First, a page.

Game Notes: Nets at Knicks
What does a police duck say to a suicidal bear?
by Matt Lawyue / @mlawyue
It was a year ago I took in my very first game as credentialed media. The same pieces as last night’s matchup: preseason Knicks vs. Nets at MSG in October, with the Yankees playing in the ALCS. Aside from the Bombers getting a whooping in their own backyard this time, here’s one differential that stuck out:
October 17, 2009
Nets — Rafer Alston, Courtney Lee, Chris Douglas-Roberts, Yi Jianlian, Brook Lopez
Knicks — Chris Duhon, Nate Robinson, Jared Jeffries, Wilson Chandler, David Lee
October 19, 2010
Nets — Devin Harris, Anthony Morrow, Travis Outlaw, Joe Smith, Brook Lopez
Knicks — Raymond Felton, Wilson Chandler, Danilo Gallinari, Amar’e Stoudemire, Timofey Mozgov
Indeed, much has changed in tri-state hoops over the past year. But I’ll get there. First, it’s story time.
Because I’m guilty of over symbolizing events in my life and linking them with the current state of my sports teams, I look at my recent switch to black coffee as a step forward in my gradual progression of figuring out this world, much like the Knicks forward-thinking movements in the off-season. Namely: exploding the 2009 starting unit, getting under the cap, signing a marquee player and starting anew.
What can I say, the Knicks and I are just on the same page. Or at least that’s what I tell myself. But for more background, as of three days ago I started drinking my coffee black. Normally a milk and two sugars coffee taker, I have no idea what compelled the switch. Curiosity? A thirst for something different? Complacency? A metaphor for my current thoughts on life? You tell me.
Between the five minutes from the credits of Boardwalk Empire to the intro of Bored to Death, I chatted with friends about the unraveling insanity in the lives of Mr. Nucky Thompson and the rest of the alcoholic swindlers parading Atlantic City (really, it’s getting good). With a minute until Bored to Death, I literally sprinted towards the coffee pot and poured whatever remained into my Scooby Doo mug.
There was no time for sugar. Or milk. Not that I noticed. I plopped myself back onto the couch and watched Jonathan, Ray and George once again make New York City their playground. Thirty minutes later, with a bitter aftertaste settling on my tongue, I had been inadvertently drinking it black the entire time. We could credit this to the above average episode of Bored to Death negating any of my senses except for sight and hearing, or, as I prefer to see it, another step in growing up.
The Knicks took this step over the summer. Simply getting under the cap opened doors the franchise hadn’t seen in far too long. Bloated contracts dating back to Allan Houston crippled any development. But see what happens when competent management and an actual game plan will do for you? Just look at the starters last night for New York. In every possible way, this is a better starting five than ’09.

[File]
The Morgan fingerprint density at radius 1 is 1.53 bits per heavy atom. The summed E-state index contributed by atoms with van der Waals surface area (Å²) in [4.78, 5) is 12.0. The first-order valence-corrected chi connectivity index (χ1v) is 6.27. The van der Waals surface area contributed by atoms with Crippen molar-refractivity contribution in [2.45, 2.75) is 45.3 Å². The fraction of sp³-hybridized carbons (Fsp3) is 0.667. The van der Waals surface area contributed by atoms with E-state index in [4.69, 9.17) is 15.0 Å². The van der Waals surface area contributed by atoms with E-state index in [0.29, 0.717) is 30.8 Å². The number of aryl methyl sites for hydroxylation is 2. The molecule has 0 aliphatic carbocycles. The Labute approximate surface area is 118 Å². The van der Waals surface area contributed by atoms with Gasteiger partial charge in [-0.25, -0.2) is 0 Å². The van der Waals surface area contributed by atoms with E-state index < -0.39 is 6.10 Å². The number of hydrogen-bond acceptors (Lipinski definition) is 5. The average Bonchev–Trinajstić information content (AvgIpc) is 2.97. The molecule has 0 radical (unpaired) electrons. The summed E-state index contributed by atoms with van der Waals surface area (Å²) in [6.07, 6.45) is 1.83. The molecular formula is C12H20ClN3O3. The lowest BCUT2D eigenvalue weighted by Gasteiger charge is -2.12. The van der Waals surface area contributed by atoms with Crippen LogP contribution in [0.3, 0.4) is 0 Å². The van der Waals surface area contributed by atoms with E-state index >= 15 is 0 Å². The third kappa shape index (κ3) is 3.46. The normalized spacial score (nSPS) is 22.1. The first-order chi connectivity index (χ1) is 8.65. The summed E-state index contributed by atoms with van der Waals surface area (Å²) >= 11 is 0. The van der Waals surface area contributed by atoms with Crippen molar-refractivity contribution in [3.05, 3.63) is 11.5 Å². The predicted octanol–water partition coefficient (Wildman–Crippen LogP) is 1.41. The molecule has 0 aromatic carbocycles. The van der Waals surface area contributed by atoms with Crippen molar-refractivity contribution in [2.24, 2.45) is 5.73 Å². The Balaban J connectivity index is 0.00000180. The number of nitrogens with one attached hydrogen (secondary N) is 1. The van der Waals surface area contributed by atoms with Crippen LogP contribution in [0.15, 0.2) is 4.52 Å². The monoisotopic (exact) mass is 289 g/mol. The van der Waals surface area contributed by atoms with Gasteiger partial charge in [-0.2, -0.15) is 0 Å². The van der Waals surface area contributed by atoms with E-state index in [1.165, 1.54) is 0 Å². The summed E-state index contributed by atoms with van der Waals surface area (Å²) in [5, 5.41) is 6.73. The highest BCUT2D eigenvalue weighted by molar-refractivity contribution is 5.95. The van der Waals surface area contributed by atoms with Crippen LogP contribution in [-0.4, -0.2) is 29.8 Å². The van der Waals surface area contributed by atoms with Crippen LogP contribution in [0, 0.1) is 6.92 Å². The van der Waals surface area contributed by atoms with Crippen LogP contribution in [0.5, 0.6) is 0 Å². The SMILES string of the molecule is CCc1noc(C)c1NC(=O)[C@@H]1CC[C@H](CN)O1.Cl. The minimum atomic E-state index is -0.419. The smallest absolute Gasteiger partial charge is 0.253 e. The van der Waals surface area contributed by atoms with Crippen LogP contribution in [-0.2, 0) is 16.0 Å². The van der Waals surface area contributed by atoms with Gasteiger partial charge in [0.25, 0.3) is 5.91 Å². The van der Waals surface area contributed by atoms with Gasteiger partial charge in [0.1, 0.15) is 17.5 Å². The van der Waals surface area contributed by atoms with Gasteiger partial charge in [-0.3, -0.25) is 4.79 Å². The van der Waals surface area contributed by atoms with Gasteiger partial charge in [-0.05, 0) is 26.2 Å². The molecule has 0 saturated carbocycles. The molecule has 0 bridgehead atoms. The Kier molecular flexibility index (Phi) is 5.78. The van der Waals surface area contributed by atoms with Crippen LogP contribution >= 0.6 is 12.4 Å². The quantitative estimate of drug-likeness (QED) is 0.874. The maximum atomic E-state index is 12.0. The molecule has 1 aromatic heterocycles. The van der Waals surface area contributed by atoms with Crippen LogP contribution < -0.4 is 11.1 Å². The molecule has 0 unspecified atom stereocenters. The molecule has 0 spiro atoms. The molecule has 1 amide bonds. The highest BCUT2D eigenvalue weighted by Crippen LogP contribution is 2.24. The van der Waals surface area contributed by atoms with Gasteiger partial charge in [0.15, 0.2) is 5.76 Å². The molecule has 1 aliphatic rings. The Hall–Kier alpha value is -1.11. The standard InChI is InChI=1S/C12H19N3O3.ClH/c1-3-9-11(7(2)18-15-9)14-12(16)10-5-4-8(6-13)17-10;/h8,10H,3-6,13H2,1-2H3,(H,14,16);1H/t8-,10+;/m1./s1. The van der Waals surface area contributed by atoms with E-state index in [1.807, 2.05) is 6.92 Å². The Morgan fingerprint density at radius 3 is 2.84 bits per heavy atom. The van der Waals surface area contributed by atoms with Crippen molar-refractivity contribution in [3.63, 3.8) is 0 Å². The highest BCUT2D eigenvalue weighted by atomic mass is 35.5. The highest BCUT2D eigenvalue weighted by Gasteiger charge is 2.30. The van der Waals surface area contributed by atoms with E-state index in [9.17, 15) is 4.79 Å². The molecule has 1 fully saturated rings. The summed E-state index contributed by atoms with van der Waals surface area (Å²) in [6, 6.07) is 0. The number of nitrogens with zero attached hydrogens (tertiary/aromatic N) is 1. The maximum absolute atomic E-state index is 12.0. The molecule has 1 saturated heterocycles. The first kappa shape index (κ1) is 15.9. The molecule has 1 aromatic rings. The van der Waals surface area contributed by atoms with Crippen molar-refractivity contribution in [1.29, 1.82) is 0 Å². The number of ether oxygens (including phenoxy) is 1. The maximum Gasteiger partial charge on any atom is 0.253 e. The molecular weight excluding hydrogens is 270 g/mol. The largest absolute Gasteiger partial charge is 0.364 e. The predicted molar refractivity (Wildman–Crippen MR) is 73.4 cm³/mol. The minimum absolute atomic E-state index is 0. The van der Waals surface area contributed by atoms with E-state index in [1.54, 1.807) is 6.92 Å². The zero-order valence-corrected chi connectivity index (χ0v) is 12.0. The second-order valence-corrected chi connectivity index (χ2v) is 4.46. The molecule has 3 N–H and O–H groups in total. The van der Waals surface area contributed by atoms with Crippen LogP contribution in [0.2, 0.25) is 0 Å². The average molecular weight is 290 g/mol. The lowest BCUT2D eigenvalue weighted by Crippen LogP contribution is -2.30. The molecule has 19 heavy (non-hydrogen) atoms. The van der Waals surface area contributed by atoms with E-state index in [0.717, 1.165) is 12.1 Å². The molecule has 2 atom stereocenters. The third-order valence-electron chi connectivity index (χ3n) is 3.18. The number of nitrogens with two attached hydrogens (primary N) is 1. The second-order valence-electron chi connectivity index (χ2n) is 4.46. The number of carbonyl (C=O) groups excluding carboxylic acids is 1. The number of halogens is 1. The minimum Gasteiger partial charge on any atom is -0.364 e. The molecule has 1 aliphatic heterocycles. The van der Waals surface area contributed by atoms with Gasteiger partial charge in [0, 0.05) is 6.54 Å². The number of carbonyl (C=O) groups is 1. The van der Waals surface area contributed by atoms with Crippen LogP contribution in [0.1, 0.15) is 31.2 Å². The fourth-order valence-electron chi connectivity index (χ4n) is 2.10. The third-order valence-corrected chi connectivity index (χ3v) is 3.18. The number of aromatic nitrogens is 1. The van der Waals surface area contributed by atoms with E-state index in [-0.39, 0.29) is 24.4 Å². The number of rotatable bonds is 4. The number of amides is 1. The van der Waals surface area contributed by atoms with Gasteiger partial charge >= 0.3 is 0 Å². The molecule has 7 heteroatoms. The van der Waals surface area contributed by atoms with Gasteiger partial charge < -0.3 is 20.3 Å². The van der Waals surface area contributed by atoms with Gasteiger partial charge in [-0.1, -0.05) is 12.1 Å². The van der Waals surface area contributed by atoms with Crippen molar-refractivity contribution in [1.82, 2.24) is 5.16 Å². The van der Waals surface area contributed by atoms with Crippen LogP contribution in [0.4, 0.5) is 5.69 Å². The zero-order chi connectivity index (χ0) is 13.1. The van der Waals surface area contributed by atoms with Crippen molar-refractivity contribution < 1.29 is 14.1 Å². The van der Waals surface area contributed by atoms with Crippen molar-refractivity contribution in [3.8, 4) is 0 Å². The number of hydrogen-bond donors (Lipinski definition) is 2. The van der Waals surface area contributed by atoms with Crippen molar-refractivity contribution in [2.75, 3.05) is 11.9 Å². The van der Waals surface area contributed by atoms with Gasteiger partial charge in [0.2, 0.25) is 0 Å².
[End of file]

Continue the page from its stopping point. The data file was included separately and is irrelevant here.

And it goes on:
We’re no longer bemoaning the fact David Lee is playing out of position because now there’s a legitimate pivot manning the paint in Timofey Mozgov, no matter how raw he is. He could have helped my point tonight if he didn’t throw up a rookie 1-5 in 19 minutes of play. Nobody has to cringe anymore because Jared Jeffries is attempting a jump-shot or handling the ball or running the fast break or doing whatever it is that Jared Jeffries does. And picking the flaws of a Chris Duhon/Nate Robinson backcourt is too easy, I won’t even begin.
Instead, we were treated to the new look Knicks. There’s a dominant presence in Amar’e. Yes, it’s expected he should obliterate weaker teams. Does 39 points (11-24 fg, 16-19 ft), 11 rebounds and two blocks qualify as obliterating? Ray Felton and Toney Douglas, the devilishly enticing backcourt, which D’Antoni should certainly throw out from time to time, was in full speed. Felton finished with 13 points and 11 dimes, while Douglas continued his stellar preseason with 24 points and 6 steals. Between them they turned the ball over a feeble six times, in 66 minutes of burn. Efficient. Both were feisty on defense, like gnats storming the neck of a fisherman on a muggy summer’s eve.
Yet—and there’s always a yet with the Knicks—it’s disconcerting the lackluster performances by the Knicks selling points this summer, Wilson Chandler and Danilo Gallinari. Both were invisible much of the night and couldn’t make themselves useful without the ball in their hands. If the Knicks have any plans on surprising folks this year, these two must be productive every night. Amar’e can’t do it himself. He needs any semblance of sidekicks. But in the grand scheme of things, it’s a good problem to have. Well, a problem I’d prefer over figuring out if Jeffries is better at the four or five spot.
If history teaches us anything, it’s to appreciate progress. To value where you are, you have to understand your past. And Knicks fans know more than well, things could infinitely be worse. The Garden is growing up. This franchise, from management on down, is taking its first steps toward respectability and their ultimate end game: a championship. Slow and steady. It took me 22 years to appreciate black coffee. I’ll for sure as hell wait another 22 for a Knicks championship, to appreciate it all the better.
And the Knicks won 117-111 last night, if anybody cares.